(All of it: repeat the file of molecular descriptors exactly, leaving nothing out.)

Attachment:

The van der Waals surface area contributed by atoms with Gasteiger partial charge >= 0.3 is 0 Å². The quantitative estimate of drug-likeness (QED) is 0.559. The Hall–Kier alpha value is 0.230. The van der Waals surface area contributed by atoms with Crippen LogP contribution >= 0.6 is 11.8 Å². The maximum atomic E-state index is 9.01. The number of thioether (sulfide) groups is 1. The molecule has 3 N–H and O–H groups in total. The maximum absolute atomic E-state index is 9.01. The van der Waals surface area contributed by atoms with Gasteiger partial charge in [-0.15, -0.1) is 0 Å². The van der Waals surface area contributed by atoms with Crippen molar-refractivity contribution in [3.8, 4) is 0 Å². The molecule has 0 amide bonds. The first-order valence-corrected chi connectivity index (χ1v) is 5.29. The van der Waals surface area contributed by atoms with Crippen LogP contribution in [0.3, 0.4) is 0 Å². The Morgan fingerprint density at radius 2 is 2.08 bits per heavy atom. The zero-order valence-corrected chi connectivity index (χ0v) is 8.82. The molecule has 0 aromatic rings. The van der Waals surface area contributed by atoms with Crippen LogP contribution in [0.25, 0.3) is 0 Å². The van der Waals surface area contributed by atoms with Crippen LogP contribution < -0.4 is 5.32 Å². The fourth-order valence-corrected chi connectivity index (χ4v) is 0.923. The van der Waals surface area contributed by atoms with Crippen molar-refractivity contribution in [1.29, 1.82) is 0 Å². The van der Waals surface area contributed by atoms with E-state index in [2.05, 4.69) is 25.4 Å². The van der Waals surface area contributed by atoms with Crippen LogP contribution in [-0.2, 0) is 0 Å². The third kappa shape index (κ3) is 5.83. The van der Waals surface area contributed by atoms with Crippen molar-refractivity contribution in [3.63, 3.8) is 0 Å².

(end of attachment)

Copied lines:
The van der Waals surface area contributed by atoms with Gasteiger partial charge >= 0.3 is 0 Å². The quantitative estimate of drug-likeness (QED) is 0.559. The Hall–Kier alpha value is 0.230. The van der Waals surface area contributed by atoms with Crippen LogP contribution >= 0.6 is 11.8 Å². The maximum atomic E-state index is 9.01. The number of thioether (sulfide) groups is 1. The molecule has 3 N–H and O–H groups in total. The maximum absolute atomic E-state index is 9.01. The van der Waals surface area contributed by atoms with Gasteiger partial charge in [-0.15, -0.1) is 0 Å². The van der Waals surface area contributed by atoms with Crippen molar-refractivity contribution in [3.8, 4) is 0 Å². The molecule has 0 amide bonds. The first-order valence-corrected chi connectivity index (χ1v) is 5.29. The van der Waals surface area contributed by atoms with Crippen LogP contribution in [0.3, 0.4) is 0 Å². The Morgan fingerprint density at radius 2 is 2.08 bits per heavy atom. The zero-order valence-corrected chi connectivity index (χ0v) is 8.82. The molecule has 0 aromatic rings. The van der Waals surface area contributed by atoms with Crippen LogP contribution in [0.25, 0.3) is 0 Å². The van der Waals surface area contributed by atoms with Crippen LogP contribution < -0.4 is 5.32 Å². The fourth-order valence-corrected chi connectivity index (χ4v) is 0.923. The van der Waals surface area contributed by atoms with Crippen molar-refractivity contribution in [1.29, 1.82) is 0 Å². The van der Waals surface area contributed by atoms with E-state index in [2.05, 4.69) is 25.4 Å². The van der Waals surface area contributed by atoms with Crippen LogP contribution in [-0.2, 0) is 0 Å². The third kappa shape index (κ3) is 5.83. The van der Waals surface area contributed by atoms with Crippen molar-refractivity contribution in [3.63, 3.8) is 0 Å².